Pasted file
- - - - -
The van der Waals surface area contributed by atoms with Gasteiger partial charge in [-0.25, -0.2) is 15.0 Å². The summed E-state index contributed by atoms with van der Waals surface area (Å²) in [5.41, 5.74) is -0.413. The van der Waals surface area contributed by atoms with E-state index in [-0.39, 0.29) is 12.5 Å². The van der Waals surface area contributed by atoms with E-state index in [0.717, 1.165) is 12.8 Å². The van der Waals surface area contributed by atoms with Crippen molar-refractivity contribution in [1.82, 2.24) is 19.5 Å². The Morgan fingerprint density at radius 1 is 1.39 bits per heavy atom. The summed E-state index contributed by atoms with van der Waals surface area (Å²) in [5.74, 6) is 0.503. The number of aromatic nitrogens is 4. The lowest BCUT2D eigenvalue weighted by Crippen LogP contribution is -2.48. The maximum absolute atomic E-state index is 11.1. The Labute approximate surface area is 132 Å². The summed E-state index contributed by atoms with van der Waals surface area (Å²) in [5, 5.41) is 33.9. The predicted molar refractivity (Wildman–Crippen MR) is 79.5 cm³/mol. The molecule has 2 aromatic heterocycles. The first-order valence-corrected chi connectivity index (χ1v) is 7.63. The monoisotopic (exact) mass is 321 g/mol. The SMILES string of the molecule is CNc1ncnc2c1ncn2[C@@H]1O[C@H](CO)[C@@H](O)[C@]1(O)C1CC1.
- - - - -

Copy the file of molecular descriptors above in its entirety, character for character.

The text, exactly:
The van der Waals surface area contributed by atoms with Gasteiger partial charge in [-0.25, -0.2) is 15.0 Å². The summed E-state index contributed by atoms with van der Waals surface area (Å²) in [5.41, 5.74) is -0.413. The van der Waals surface area contributed by atoms with E-state index in [-0.39, 0.29) is 12.5 Å². The van der Waals surface area contributed by atoms with E-state index in [0.717, 1.165) is 12.8 Å². The van der Waals surface area contributed by atoms with Crippen molar-refractivity contribution in [1.82, 2.24) is 19.5 Å². The Morgan fingerprint density at radius 1 is 1.39 bits per heavy atom. The summed E-state index contributed by atoms with van der Waals surface area (Å²) in [5.74, 6) is 0.503. The number of aromatic nitrogens is 4. The lowest BCUT2D eigenvalue weighted by Crippen LogP contribution is -2.48. The maximum absolute atomic E-state index is 11.1. The Labute approximate surface area is 132 Å². The summed E-state index contributed by atoms with van der Waals surface area (Å²) in [5, 5.41) is 33.9. The predicted molar refractivity (Wildman–Crippen MR) is 79.5 cm³/mol. The molecule has 2 aromatic heterocycles. The first-order valence-corrected chi connectivity index (χ1v) is 7.63. The monoisotopic (exact) mass is 321 g/mol. The SMILES string of the molecule is CNc1ncnc2c1ncn2[C@@H]1O[C@H](CO)[C@@H](O)[C@]1(O)C1CC1.